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Wednesday, December 26, 2012

Mara And The Bitter Suite - Unspoken

Mara and the Bitter Suite – Unspoken
2012, Adam Waite & Mara Davi
Mara and the Bitter Suite plays on the combined talents of Broadway actress/singer Mara Davi and composer/conductor Adam Waite.  Davi has graced the stages of the Great White Way in productions of The Drowsy Chaperone, A Chorus Line and White Christmas.  You might also have seen her playing Bianca Sanfino in Blue Bloods.  Adam Waite is the Co-Artistic Director and Resident Conductor for Lyrica Chamber Music.  He’s worked with dozens of Broadway Casts as a musical supervisor, and serves as a Director for Broadway’s Carols For A Cure.  He’s also won several ASCAP awards for original compositions.  The Tonawanda, NY native has been lauded by the L.A. times for his work, and has performed on Good Morning America, as well as at New York’s Birdland and at the opening Gala for the Walt Disney Concert Hall.  The fact is that Mara Davi can flat out sing, and Adam Waite has an ability to craft arrangements that fit perfectly to her voice.

Unspoken unfurls with uncertain opening strains of "Solo", with a stumbling guitar walking Davi along. On the second pass things become more certain. It's a wonderfully artistic expression of finding oneself again on the other side of a relationship. The quiet strength that grows here is inspiring, wrapped as it is in an essential goodness that is palpable. "Playground Song" uses hand rhythms and the unfettered dreams of youth to sketch out a carpe diem vision of the future. The arrangement is a perfect mix of simplicity and complexity, with Davi's voice bridging that gap in precarious and pretty fashion.

"Walking Thru Water" is built on a contemplative melancholy vaguely reminiscent of early REM. The difference, of course, is Davi's gorgeous voice full of quiet accusations and even quieter hopes. This number ends in ethereal folk fashion, with voices layering and creating beautiful echoes that are both there and not there. "Hurricane" opens as part of an incessant if unobtrusive dance beat but turns into a new age pop number. This is relatively unsatisfying even in spite of Davi's voice.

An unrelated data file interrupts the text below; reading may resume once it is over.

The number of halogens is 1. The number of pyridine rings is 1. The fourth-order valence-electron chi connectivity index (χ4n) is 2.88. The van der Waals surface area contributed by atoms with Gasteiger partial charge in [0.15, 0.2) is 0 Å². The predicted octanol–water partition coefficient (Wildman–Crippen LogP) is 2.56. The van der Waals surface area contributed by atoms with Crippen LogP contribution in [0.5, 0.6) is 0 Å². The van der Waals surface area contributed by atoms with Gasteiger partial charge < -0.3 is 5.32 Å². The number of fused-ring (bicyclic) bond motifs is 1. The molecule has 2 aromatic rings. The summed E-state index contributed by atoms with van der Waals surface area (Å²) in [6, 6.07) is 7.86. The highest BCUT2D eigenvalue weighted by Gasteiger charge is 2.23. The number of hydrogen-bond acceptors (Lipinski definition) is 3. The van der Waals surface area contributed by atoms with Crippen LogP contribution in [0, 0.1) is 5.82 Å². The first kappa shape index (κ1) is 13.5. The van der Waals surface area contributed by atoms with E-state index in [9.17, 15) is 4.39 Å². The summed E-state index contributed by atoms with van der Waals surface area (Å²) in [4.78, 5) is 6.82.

"Clover And Clementine" finds Mara & The Bitter Suite at their very best in a song about personal heavens and perfect moments. The light, airy feel of the song is sweet, and you could imagine this being a surprise hit on commercial radio. On "Lighthouse", Mara and the Bitter Suite" delve into the lonely quiet of the heart of a woman whose love is at sea. Whether taken figuratively or literally this is a thing of beauty, and when Davi wails in her anguish toward the end, you can feel the unwinding of her heart strings plucking one by one.

"Unspoken" is about the strings of memory that tie old flames together. In this case it's a shared melody that will never mean anything to anyone but them. This quiet meditation is aesthetically lovely but carries a universal weight that is hard to ignore. On "Lay Your Battle Down", Davi offers up her edgiest vocal work of the album. The darkness here is underwritten with a gritty sort of hope, with beauty just a swipe of the hand away. Unspoken closes with "When I". If there has ever been such a thing as pure poetry on the form of a quiet pop song then this is it. Davi waxes poetic about movie stars such as Ginger Rogers and Fred Astaire. This is a tear jerker; a moment of utter aesthetic bliss brought to you by a flawless arrangement and the angelic voice of Mara Davi.
Mari Davi and Adam Waite would seem to be a perfect match, as evidenced by their collaborations on Mara And The Bitter Suite’s Unspoken.  There are perhaps a couple of slow moments but not a stumble is in evidence, and there’s a certain chemistry within the songs that speaks of connections that are deeply musical and bordering on spiritual.  Unspoken wants to be an alternative pop/rock experience, and manages to get there but relies on some artfully theatrical songwriting.  Davi handles all of this with the aplomb of a seasoned veteran of the stage, and a voice that stops people in their tracks.  All the while Waite is behind the curtain pulling the musical strings that back her up.  The result is a brilliant mix of talents and sounds.  Unspoken is well off the beaten path, and very much worth the detour.
Rating:  4.5 Stars (Out of 5)
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